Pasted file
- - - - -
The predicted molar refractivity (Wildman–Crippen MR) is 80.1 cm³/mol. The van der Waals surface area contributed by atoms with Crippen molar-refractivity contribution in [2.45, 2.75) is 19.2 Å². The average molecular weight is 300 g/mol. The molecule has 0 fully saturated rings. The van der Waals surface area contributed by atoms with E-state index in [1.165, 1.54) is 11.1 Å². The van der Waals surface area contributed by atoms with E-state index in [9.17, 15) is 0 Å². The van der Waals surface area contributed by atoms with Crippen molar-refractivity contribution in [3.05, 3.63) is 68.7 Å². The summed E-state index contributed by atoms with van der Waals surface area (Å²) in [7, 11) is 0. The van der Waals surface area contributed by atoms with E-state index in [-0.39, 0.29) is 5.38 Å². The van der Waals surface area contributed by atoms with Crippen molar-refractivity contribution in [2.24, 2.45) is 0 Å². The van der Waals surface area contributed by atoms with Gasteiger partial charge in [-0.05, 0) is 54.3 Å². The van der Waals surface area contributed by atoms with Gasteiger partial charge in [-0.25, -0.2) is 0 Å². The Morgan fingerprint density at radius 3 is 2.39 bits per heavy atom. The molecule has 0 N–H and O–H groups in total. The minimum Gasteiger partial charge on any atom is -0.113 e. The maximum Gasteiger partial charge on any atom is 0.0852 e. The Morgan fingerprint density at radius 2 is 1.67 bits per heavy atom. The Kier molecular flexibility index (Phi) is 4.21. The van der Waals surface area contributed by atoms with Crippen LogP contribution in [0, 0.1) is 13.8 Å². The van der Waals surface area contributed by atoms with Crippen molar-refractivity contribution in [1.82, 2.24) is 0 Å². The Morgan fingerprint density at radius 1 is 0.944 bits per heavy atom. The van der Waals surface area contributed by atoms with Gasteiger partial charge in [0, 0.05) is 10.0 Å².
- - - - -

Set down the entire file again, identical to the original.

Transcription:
The predicted molar refractivity (Wildman–Crippen MR) is 80.1 cm³/mol. The van der Waals surface area contributed by atoms with Crippen molar-refractivity contribution in [2.45, 2.75) is 19.2 Å². The average molecular weight is 300 g/mol. The molecule has 0 fully saturated rings. The van der Waals surface area contributed by atoms with E-state index in [1.165, 1.54) is 11.1 Å². The van der Waals surface area contributed by atoms with E-state index in [9.17, 15) is 0 Å². The van der Waals surface area contributed by atoms with Crippen molar-refractivity contribution in [3.05, 3.63) is 68.7 Å². The summed E-state index contributed by atoms with van der Waals surface area (Å²) in [7, 11) is 0. The van der Waals surface area contributed by atoms with E-state index in [-0.39, 0.29) is 5.38 Å². The van der Waals surface area contributed by atoms with Crippen molar-refractivity contribution in [2.24, 2.45) is 0 Å². The van der Waals surface area contributed by atoms with Gasteiger partial charge in [-0.05, 0) is 54.3 Å². The van der Waals surface area contributed by atoms with Gasteiger partial charge in [-0.25, -0.2) is 0 Å². The Morgan fingerprint density at radius 3 is 2.39 bits per heavy atom. The molecule has 0 N–H and O–H groups in total. The minimum Gasteiger partial charge on any atom is -0.113 e. The maximum Gasteiger partial charge on any atom is 0.0852 e. The Morgan fingerprint density at radius 2 is 1.67 bits per heavy atom. The Kier molecular flexibility index (Phi) is 4.21. The van der Waals surface area contributed by atoms with Crippen LogP contribution in [0, 0.1) is 13.8 Å². The van der Waals surface area contributed by atoms with Crippen molar-refractivity contribution in [1.82, 2.24) is 0 Å². The Morgan fingerprint density at radius 1 is 0.944 bits per heavy atom. The van der Waals surface area contributed by atoms with Gasteiger partial charge in [0, 0.05) is 10.0 Å².